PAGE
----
Knit the Look: Marthe Wiggers’ vintage-chic pullover

Knit the Look: Marthe Wiggers' vintage-chic pullover

I love how simultaneously retro and au courant Dutch model Marthe Wiggers looks in this slinky, ribbed, black mock-neck sweater and motorcycle jacket. Such simplicity with that sweater, and as usual what makes it noteworthy are the tiny little details — the proportion of the peaks and valleys of that ribbing, and the shift in scale from the sweater to the neck. Which is easy enough to emulate. Vintage patterns would be the best bet on this one, but there are some available options to work from. There’s a reasonably similar Rowan pattern from a few years ago, Fiori (just add ribbing) but it’s worsted weight, whereas Marthe’s sweater seems to be a fine-gauge machine knit. So I’m going to recommend Pierrot’s characteristically rudimentary, English-translated Japanese pattern called 22-23-20 Ribbed Turtleneck Sweater (free pattern), which is written for fingering weight. (As with pretty much all Japanese patterns, it’s one size, so add to the stitch count as/where necessary to adjust the width.) To make it look more like Marthe’s, try the rib in 2×1 or even 3×1, switching to 1×1 on smaller needles for the collar. And instead of knitting the neck to full turtleneck length, stop at about 3”. Yarn-wise, for that gorgeous heathered black I’m a big fan of Quince and Co’s Sabine colorway, which is available in fingering-weight Finch.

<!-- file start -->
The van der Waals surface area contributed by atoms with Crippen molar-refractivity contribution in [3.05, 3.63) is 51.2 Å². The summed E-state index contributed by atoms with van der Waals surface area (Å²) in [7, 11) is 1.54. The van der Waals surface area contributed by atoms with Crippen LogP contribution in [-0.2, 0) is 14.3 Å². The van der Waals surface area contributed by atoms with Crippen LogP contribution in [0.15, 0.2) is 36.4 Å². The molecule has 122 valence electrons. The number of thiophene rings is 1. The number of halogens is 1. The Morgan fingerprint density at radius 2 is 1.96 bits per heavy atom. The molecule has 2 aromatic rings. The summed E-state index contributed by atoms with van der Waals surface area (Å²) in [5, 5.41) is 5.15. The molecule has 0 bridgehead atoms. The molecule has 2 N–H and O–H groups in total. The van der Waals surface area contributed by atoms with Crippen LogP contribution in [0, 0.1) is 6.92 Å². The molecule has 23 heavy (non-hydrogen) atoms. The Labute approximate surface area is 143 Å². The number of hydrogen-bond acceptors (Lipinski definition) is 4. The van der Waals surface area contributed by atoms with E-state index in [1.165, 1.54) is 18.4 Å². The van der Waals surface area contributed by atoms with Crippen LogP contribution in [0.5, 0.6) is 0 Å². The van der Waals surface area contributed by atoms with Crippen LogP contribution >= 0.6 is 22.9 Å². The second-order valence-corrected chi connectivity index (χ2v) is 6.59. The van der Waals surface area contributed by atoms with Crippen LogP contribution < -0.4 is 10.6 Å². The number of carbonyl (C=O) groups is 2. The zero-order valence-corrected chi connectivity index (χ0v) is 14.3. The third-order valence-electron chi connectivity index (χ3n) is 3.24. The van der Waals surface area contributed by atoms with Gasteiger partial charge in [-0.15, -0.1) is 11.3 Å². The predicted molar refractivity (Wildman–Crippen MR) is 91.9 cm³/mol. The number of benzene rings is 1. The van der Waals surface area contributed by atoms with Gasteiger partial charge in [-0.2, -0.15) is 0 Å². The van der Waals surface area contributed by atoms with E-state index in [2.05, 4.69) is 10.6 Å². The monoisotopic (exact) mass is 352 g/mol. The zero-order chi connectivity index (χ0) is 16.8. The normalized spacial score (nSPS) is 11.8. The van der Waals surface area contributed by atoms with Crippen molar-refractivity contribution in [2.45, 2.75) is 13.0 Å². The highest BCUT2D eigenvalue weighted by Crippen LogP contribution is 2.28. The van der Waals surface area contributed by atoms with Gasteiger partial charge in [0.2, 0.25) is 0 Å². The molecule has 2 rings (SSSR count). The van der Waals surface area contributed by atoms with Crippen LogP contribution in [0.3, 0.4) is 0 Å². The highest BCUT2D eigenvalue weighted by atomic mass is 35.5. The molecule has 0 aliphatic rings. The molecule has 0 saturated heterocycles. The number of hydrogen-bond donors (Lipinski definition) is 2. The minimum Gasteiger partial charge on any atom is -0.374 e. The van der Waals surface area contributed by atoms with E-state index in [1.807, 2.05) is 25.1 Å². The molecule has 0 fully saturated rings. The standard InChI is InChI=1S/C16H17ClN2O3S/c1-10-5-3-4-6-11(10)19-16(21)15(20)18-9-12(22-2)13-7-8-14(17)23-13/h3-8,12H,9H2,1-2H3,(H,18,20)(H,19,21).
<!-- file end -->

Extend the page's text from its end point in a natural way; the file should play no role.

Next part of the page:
For more photos and Marthe’s full outfit, see Vanessa’s original blog post. And for guidance on how to read a Japanese knitting pattern, click here.

.

PREVIOUSLY in Knit the Look: Camille Charriere’s stripes

Street style photo © Vanessa Jackman; used with permission

Changing the Channel

Changing the Channel